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Kochba |
Ancient Israel

Kochba is drawn from Chapter Three, beginning on page 75, of Volume Two, A Pinch of Incense of the twelve-volume historical series The Christians: Their First Two Thousand Years. If you would like to order this book please visit

The giant Kochba’s nine-fingered army defies Rome until his temper foils him

Kochba - Ancient Israel’s last president

Kochba - Ancient Israel’s last president
An aerial view of Betar, in the Judean hills, the remains of the headquarters for the rebellion against Rome by Simon Bar Kochba, self-proclaimed “President over Israel.”

He was so powerfully built, it was said, that he could snatch from the air huge stones hurled against him by Roman catapults and then fling the boulders back at his attackers. According to another tale, he found the strongest and fiercest men for his rebel army by proclaiming that only those who severed one of their own fingers were eligible–and thousands, eager to serve at his command, willingly passed the painful test. He and his nine-fingered men led a highly successful revolt against the Romans for nearly four years, setting up efficient Jewish administrative centers deep within the Roman empire, and even minting coins proclaiming independence for the Jewish state. He fell from grace, taking the Jews with him, because he killed a holy man in a fit of temper, and he died in the coils of a giant snake.

That’s some of the mix of fact and legend surrounding Simon Bar Kochba–also known as Simon Bar Koziva, Shimeon Bar Koshba, or Shimeon Ben Kosiba. He is credited with leading the spectacular second revolt of the Jews against Rome, beginning in a.d. 132, and continuing to 135. Much of his history is uncertain, if not clearly mythical, and until the middle of the twentieth century, there was considerable doubt about whether he had ever lived at all.

Yet live he did, as was revealed by astonishing discoveries in caves near the Dead Sea in the 1950s, when archaeologists came upon some thirty-five documents dating from Bar Kochba’s time, including a number of letters, written by Bar Kochba himself, describing himself as “President over Israel.”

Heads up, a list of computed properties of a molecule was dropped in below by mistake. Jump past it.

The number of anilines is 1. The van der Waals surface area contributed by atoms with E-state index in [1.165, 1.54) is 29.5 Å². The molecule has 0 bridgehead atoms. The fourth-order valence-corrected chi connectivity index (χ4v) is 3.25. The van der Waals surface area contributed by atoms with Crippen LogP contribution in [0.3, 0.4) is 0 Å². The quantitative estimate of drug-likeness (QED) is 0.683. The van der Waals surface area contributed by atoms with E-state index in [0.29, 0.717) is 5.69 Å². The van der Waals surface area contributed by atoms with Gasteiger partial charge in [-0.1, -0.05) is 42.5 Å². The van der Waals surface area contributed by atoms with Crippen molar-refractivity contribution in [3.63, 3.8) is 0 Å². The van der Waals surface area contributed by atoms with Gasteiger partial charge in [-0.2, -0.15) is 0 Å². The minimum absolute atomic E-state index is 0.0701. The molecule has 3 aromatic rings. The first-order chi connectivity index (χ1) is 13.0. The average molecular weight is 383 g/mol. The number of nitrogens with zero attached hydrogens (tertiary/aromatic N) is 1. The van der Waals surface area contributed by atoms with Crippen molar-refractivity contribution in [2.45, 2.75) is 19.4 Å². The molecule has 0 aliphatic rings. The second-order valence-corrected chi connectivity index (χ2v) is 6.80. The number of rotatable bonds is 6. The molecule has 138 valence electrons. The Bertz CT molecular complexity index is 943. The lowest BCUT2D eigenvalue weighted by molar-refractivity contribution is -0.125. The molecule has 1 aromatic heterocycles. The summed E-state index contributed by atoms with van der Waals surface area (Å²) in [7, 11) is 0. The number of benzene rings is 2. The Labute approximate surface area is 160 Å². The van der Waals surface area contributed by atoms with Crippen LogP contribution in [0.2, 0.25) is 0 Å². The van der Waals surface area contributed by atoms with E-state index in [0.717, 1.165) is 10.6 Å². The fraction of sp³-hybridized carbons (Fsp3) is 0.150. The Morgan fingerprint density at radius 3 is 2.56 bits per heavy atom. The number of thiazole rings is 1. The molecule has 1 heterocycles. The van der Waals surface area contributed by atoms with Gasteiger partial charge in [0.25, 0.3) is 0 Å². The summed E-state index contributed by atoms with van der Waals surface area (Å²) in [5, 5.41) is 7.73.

The contents of the letters are unremarkable, dealing with such things as the ownership of a cow and the shipment of wheat; none mentions any specific battle, and they are all undated. But when Yigael Yadin, the archaeologist whose expedition turned up the letters, presented photos of them to Israeli Prime Minister David Ben-Gurion in 1960, members of the Knesset and the cabinet who were present were at first struck dumb. Then, Yadin recalled, “the silence was shattered by spontaneous cries of astonishment and joy. That evening the national radio interrupted its scheduled program to broadcast news of the discovery. Next day, the newspapers came out with banner headlines over the announcement. This was not just another archaeological discovery. It was the retrieval of a part of the nation’s best heritage.”

Most contemporary sources now see the Bar Kochba rebellion as having been provoked by unendurable pressure applied to the Jews by the Roman emperor Hadrian. When he took power in a.d. 117, Hadrian seemed to sympathize with Judaism, and was even said to have promised the Jews that they could rebuild the Jerusalem temple leveled by Roman forces in a.d. 70–probably for political reasons and possibly under the influence of the Jew-baiting Roman historian Tacitus. However, Hadrian changed his mind, enacted a law against castration that forbade circumcision as well, began deporting Jews, and started construction of a new city, Aelia Capitolina, on the old Jerusalem site, with a temple to the pagan god Jupiter where the Jewish temple had once stood.